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Cycling has been a passion for me during various times in my life. I've always been fascinated with the possibility of propelling oneself relatively vast distances in relatively short periods of time. I suppose this is otherwise known as going fast. But it's really more than the speed. It's the scale of distances that are almost immediately accessible to you when you clamber up onto a bike. The yearly Seattle to Portland Bicycle Classic (STP) that the Cascade Bicycling Club organizes is a good example. It would take a hell of a lot longer to walk those 200 miles from Seattle to Portland! It's also satisfying to think that such a simple device makes it all possible. Cycling is one place where you can intimately meet the laws of physics and turn them to your advantage.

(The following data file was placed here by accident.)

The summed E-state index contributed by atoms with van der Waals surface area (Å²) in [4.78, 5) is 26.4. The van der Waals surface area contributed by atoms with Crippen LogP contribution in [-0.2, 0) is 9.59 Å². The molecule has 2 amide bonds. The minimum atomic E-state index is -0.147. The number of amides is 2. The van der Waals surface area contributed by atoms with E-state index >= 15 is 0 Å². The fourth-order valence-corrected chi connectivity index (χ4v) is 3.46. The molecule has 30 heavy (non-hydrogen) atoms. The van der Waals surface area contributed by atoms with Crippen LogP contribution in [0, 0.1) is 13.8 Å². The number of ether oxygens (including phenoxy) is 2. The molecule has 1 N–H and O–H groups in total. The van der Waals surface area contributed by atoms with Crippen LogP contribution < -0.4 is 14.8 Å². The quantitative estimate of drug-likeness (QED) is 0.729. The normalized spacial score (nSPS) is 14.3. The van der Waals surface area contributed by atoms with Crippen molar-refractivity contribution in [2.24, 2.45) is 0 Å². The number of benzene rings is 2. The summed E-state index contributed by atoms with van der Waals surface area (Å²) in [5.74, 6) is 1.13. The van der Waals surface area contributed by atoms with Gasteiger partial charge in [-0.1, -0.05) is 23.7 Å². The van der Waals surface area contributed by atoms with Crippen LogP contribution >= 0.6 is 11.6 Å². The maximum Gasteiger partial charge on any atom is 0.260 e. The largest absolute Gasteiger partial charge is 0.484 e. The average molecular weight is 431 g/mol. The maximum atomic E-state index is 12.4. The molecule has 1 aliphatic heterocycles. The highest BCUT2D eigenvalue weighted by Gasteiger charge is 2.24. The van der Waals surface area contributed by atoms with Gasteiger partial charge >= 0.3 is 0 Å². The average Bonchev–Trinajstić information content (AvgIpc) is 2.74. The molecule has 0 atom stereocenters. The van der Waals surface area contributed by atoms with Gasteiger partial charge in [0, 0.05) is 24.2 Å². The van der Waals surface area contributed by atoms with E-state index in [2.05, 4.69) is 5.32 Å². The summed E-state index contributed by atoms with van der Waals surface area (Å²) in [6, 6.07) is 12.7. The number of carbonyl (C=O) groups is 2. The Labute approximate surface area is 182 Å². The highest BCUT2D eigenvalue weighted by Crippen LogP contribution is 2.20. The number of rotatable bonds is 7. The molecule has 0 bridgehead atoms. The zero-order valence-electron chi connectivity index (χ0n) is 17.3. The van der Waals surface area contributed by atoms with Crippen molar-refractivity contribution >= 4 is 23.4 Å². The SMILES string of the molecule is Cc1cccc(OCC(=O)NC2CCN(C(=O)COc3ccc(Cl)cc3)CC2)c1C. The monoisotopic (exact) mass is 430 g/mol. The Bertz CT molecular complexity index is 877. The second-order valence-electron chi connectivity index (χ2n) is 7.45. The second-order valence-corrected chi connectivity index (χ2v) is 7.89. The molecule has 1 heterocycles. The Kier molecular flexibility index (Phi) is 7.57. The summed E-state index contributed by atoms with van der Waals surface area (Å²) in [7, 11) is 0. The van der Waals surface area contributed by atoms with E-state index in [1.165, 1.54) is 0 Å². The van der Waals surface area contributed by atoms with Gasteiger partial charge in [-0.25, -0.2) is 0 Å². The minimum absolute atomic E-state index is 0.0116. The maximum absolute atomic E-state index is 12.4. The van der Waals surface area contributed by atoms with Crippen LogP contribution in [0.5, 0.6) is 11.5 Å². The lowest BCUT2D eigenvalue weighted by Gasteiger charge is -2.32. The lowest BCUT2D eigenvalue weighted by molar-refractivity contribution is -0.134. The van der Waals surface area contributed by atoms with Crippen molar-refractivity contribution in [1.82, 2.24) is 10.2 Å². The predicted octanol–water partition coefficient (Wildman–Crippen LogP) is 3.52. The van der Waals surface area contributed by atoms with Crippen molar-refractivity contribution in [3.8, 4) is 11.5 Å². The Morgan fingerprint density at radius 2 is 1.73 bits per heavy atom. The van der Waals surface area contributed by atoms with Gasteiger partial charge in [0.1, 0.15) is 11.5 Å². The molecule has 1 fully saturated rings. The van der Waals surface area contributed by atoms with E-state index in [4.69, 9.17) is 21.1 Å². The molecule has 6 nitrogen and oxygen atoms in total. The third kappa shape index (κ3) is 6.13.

This is the sentiment that inspired me to ride over 10,000 miles on one bike, riding in unlikely places such as the 14,000 ft peak Mt. Evans in Colorado and the Arizona desert outside of Tucson or on routine training loops such as between Seattle and Everett, Washington. Even Semester at Sea provided a couple of opportunities for cycling, once in Japan and another time from Luxor to the Valley of the Kings in Egypt. I haven't had the time or the inclination to ride much in the past few years but it seems like sooner or later the passion will surface again and I'll be out on the asphalt seeing just how much further or faster I am capable of going.
Follow this link to read about my experiences preparing for and participating in the 25th Annual Seattle to Portland Bicycle Classic, which was held in 1999.
Mark A. Martin <firstname.lastname@example.org>
Last modified: Tue Jul 25 17:11:17 CDT 2000